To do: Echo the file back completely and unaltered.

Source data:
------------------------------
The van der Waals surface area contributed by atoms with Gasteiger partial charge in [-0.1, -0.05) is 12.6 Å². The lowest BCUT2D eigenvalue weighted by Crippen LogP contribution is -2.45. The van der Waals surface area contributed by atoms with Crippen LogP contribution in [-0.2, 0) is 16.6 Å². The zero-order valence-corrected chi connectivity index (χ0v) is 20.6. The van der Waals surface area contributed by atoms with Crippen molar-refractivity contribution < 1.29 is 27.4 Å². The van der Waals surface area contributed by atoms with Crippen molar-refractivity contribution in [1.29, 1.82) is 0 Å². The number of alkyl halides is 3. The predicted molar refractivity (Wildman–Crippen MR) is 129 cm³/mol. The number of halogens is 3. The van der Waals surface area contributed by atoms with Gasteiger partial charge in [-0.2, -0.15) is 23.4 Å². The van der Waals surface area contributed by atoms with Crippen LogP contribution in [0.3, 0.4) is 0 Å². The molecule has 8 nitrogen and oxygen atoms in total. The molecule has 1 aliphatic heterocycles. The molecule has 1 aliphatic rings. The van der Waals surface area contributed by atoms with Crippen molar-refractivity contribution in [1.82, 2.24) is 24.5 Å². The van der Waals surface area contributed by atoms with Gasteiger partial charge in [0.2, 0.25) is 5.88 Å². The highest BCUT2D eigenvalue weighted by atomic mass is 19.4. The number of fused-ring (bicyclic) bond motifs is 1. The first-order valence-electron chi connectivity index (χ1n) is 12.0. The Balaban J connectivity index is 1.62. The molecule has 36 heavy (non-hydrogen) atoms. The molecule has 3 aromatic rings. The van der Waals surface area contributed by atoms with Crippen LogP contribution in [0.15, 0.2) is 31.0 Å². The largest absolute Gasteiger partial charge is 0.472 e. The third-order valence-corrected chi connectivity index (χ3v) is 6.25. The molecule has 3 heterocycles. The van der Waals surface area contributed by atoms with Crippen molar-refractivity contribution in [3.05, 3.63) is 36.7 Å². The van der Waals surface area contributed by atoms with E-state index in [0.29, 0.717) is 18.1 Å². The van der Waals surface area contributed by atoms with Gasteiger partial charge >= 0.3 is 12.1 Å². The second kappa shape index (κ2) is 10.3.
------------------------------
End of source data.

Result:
The van der Waals surface area contributed by atoms with Gasteiger partial charge in [-0.1, -0.05) is 12.6 Å². The lowest BCUT2D eigenvalue weighted by Crippen LogP contribution is -2.45. The van der Waals surface area contributed by atoms with Crippen LogP contribution in [-0.2, 0) is 16.6 Å². The zero-order valence-corrected chi connectivity index (χ0v) is 20.6. The van der Waals surface area contributed by atoms with Crippen molar-refractivity contribution < 1.29 is 27.4 Å². The van der Waals surface area contributed by atoms with Crippen molar-refractivity contribution in [1.29, 1.82) is 0 Å². The number of alkyl halides is 3. The predicted molar refractivity (Wildman–Crippen MR) is 129 cm³/mol. The number of halogens is 3. The van der Waals surface area contributed by atoms with Gasteiger partial charge in [-0.2, -0.15) is 23.4 Å². The van der Waals surface area contributed by atoms with Crippen LogP contribution in [0.3, 0.4) is 0 Å². The molecule has 8 nitrogen and oxygen atoms in total. The molecule has 1 aliphatic heterocycles. The molecule has 1 aliphatic rings. The van der Waals surface area contributed by atoms with Crippen molar-refractivity contribution in [1.82, 2.24) is 24.5 Å². The van der Waals surface area contributed by atoms with Gasteiger partial charge in [0.2, 0.25) is 5.88 Å². The highest BCUT2D eigenvalue weighted by atomic mass is 19.4. The number of fused-ring (bicyclic) bond motifs is 1. The first-order valence-electron chi connectivity index (χ1n) is 12.0. The Balaban J connectivity index is 1.62. The molecule has 36 heavy (non-hydrogen) atoms. The molecule has 3 aromatic rings. The van der Waals surface area contributed by atoms with Crippen LogP contribution in [0.15, 0.2) is 31.0 Å². The largest absolute Gasteiger partial charge is 0.472 e. The third-order valence-corrected chi connectivity index (χ3v) is 6.25. The molecule has 3 heterocycles. The van der Waals surface area contributed by atoms with Crippen molar-refractivity contribution in [3.05, 3.63) is 36.7 Å². The van der Waals surface area contributed by atoms with E-state index in [0.29, 0.717) is 18.1 Å². The van der Waals surface area contributed by atoms with Gasteiger partial charge >= 0.3 is 12.1 Å². The second kappa shape index (κ2) is 10.3.